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Bo Bennett, PhD
Tuesday, August 21, 2018 - 02:28:40 PM
Perhaps more so if worded as "Paranormal activity is real because I have no idea how what I experienced could be natural."

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Bill Shaw
Wednesday, March 08, 2017 - 02:47:59 PM
Boy this stuff is tricky! Why isn't the paranormal example like this:
I've experienced paranormal activity.
What I experience is real. (unstated assumption)
Therefore PA is real.
You can question the experience and require a precise definition of PA but is it circular?
Also, why isn't the elmo example not a simple tautology:
Everyone wants slap me silly elmo because everyone wants it.

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Bo Bennett, PhD
Thursday, March 09, 2017 - 06:48:01 AM
Begging the question / circular reasoning / tautology - all share similar characteristics. Your example works, as well.

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David Salzillo Jr.
Wednesday, July 11, 2018 - 10:53:16 PM
@Bo Bennett, PhD:
But what about the first part of Bill's comment?

"I've experienced paranormal activity
What I experience is real (unstated assumption)
Therefore PA is real."

To me at least, the argument really rests on that unstated assumption. It doesn't really seem to beg the question at all. Can you explain that?

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Bo Bennett, PhD
Thursday, July 12, 2018 - 01:29:42 AM
@David Salzillo Jr.: Claim X assumes X is true. -> to say that one has experienced PA, is to assume PA is true, otherwise, they would say "I experienced something really strange."

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NJH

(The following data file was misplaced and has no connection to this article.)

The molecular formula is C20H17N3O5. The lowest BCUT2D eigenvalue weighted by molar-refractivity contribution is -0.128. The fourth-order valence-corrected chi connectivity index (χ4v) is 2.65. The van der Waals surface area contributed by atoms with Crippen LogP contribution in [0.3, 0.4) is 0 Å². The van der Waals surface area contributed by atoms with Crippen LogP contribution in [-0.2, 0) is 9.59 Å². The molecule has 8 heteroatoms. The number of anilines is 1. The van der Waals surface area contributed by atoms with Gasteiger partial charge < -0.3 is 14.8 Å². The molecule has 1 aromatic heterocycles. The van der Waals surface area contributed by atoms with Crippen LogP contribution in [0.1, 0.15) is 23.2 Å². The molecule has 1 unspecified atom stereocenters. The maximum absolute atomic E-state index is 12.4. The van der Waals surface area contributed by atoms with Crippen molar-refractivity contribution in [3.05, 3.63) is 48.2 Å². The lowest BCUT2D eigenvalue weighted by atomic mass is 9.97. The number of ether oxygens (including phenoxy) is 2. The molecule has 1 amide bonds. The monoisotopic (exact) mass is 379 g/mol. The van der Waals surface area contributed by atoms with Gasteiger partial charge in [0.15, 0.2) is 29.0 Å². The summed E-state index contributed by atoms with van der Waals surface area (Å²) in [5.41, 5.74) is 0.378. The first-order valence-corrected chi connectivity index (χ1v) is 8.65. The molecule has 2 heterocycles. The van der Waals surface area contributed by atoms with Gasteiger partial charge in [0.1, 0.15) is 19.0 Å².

Sunday, December 10, 2017 - 08:31:48 PM
#1 Paranormal activity is going to be true if there is evidence and valid argument supporting the claim. There could be other explanations for strange experiences, explanations which have been passed over too quickly to get to the the conclusion: its PA activity.
#2 is a vacuous tautological statement which only tells us nothing new: "it is desirable because it is desired".

People like to eat (which seems a true statement) for a number of reasons including the one that they like to stay alive hence the "biologically influenced to eat". Is this an example of the Broken Compass fallacy? The premise can point to a number of possible directions including the one stated.

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Bo Bennett, PhD
Monday, December 11, 2017 - 06:32:25 AM
Never heard of the Broken Compass fallacy, but your question gets to the heart of causality. There are often countless "reasons" for something, and different levels of reasons. If I said that I am hungry, and when asked why, I responded "Because I haven't eaten in 12 hours," then this is not fallacious, although I can also be hungry due to a much more scientific and complex biological answer. If I claimed that was the ONLY reason I was hungry, then this is simply not true.